by nathan oster
The first recipients of a lifetime’s worth of Wyoming fishing and small game hunting privileges, courtesy of a memorial fund set up to honor Tom Easterly and Wayne Johnson, are a pair of Greybull High School students, Morgan Haley and Dante Sylvester.
Bill Robertson, a Wyoming Game and Fish Department game warden based in Greybull, announced the choices during a gathering Saturday afternoon at the office of the Greybull Standard, where in addition to Haley and Sylvester he was joined by Tom’s sister Cathy of Firestone, Colo., and his brothers Bill of Loveland, Colo., and Steve of Neenah, Wis.
Robertson capped the ceremony with a surprise presentation to the Easterly family, as Tom was chosen posthumously to receive a Wildlife Manager of the Year Award from the Wyoming Game Warden’s Association.
“Tom is smiling today,” said his sister, Cathy, after accepting the plaque from Robertson.
Easterly served the Wyoming Game and Fish Department for more than 22 years before his tragic death in the spring of 2014. He was a wildlife biologist in Greybull at the time, and after his death, donations came pouring in from friends and colleagues who knew him.
As a response to the outpouring, the Tom Easterly Memorial Lifetime Game Bird/Small Game License and Lifetime Conservation Stamp program was established. The family of Wayne Johnson, a longtime friend of Easterly’s who died earlier this year, felt so strongly about its worth that Wayne’s wife, Rita, directed funds from his memorial to the program as well.
Information about the program was shared with all of the school’s within Easterly’s wildlife biology district, including all of those in Big Horn County. Robertson said 10 students applied this year.
To be eligible, a student had to be between the age of 14 and 18 and file an application between Jan. 1 and April 15. Included in the application was a requirement that the students write an essay on the importance of wildlife.
Robertson said the essays submitted by Haley, who is going to be a freshman, and Sylvester, who is going to be a junior, stood out because they “reflected a far-sighted view of wildlife management” as well as the importance of conservation and the role that hunting and fishing play in bringing families and friends together.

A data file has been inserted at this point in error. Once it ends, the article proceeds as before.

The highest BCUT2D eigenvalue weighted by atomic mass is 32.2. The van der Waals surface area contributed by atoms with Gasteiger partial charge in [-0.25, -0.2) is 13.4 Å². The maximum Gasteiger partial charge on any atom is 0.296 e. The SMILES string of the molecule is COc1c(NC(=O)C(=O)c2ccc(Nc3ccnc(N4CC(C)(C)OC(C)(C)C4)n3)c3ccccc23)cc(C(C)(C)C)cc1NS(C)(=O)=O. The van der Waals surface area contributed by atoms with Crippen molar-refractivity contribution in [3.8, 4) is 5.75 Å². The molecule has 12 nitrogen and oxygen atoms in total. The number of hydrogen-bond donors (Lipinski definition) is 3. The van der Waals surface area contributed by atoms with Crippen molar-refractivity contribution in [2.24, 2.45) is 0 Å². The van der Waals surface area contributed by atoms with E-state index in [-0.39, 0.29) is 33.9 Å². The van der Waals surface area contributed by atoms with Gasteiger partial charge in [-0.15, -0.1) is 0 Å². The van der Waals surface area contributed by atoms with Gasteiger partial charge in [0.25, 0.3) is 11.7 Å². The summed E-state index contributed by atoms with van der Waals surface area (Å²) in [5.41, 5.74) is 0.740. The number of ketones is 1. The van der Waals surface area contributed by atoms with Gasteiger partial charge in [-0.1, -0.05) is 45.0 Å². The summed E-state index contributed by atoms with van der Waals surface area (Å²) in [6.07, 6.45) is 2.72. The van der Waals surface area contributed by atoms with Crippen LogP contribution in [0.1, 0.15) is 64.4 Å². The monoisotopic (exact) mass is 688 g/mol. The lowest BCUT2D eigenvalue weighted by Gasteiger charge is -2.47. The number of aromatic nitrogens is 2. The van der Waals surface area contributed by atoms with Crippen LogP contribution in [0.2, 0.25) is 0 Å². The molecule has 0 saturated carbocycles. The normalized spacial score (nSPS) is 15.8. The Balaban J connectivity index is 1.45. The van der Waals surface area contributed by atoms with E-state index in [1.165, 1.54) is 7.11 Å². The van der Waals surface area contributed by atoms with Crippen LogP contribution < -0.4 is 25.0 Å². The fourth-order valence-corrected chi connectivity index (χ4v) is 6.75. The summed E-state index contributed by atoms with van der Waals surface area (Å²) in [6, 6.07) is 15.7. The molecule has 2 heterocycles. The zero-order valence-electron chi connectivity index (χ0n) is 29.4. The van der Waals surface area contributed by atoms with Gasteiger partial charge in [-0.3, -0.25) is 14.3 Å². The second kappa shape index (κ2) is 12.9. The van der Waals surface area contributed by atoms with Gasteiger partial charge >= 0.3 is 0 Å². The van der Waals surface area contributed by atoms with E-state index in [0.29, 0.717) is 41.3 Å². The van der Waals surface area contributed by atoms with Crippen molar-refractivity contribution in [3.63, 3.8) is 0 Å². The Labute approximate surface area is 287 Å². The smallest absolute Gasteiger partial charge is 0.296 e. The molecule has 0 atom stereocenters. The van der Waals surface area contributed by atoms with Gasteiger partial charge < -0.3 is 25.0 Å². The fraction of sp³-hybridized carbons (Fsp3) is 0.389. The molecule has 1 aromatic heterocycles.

Wrote Sylvester: “The reason hunting is important to me is because it is an activity that has been shared and taught to me by people who have had a big influence in my life at many different levels. It started as something I did with my dad and siblings and worked into an activity that various community members and friends have become a part of. There is always something new to learn, stories to share and laughing to be heard.”
Sylvester said he has no tolerance for “bending” the rules and regulations and stated that he’s helped in the collaring of sage grouse in several states and several times. He added that hunting brings family and friends closer together.
Haley touched on some of the same themes, calling hunting “a family tradition” and sharing some of her own hunting success stories. Among other things, she said she successfully filled her elk tag for the first time and hunted in a prized antelope area.
“Due to hunting, I have more respect for the public lands, private lands and wildlife. Not everyone has the same opportunities that I’m allowed since I live in Wyoming,” said Haley.
She finished her essay this way: “Hunting has taught me many lessons. Lessons that include how to be safe, responsible, respectful to the wildlife, respectful to the land, respectful to the other hunter and respectful to land owners.”
Dante is the son of Joe and Karen Sylvester.
Morgan is the daughter of Mike and Tracy Haley.
Both teens thanked the Easterly family, calling it a privilege to be the first recipients of the Easterly Memorial.
The committee that made the selections, and oversees the memorial program, consists of Bill Robertson, Bill Easterly, Tyson Probst, Tim Thomas and Tony Mong.
The Easterlys were in town for the P.E.A.K.S. bicycle ride from Cody to Shell. All three of Tom’s siblings completed the 68-mile trek, a fundraiser for cancer patients in the Big Horn Basin and a cause that was close to Tom’s heart.
Cathy Easterly said she continues to be amazed by the positive, far-reaching impact her brother left on the Greybull area. Every time she visits, she said she hears accounts from people whose lives he touched.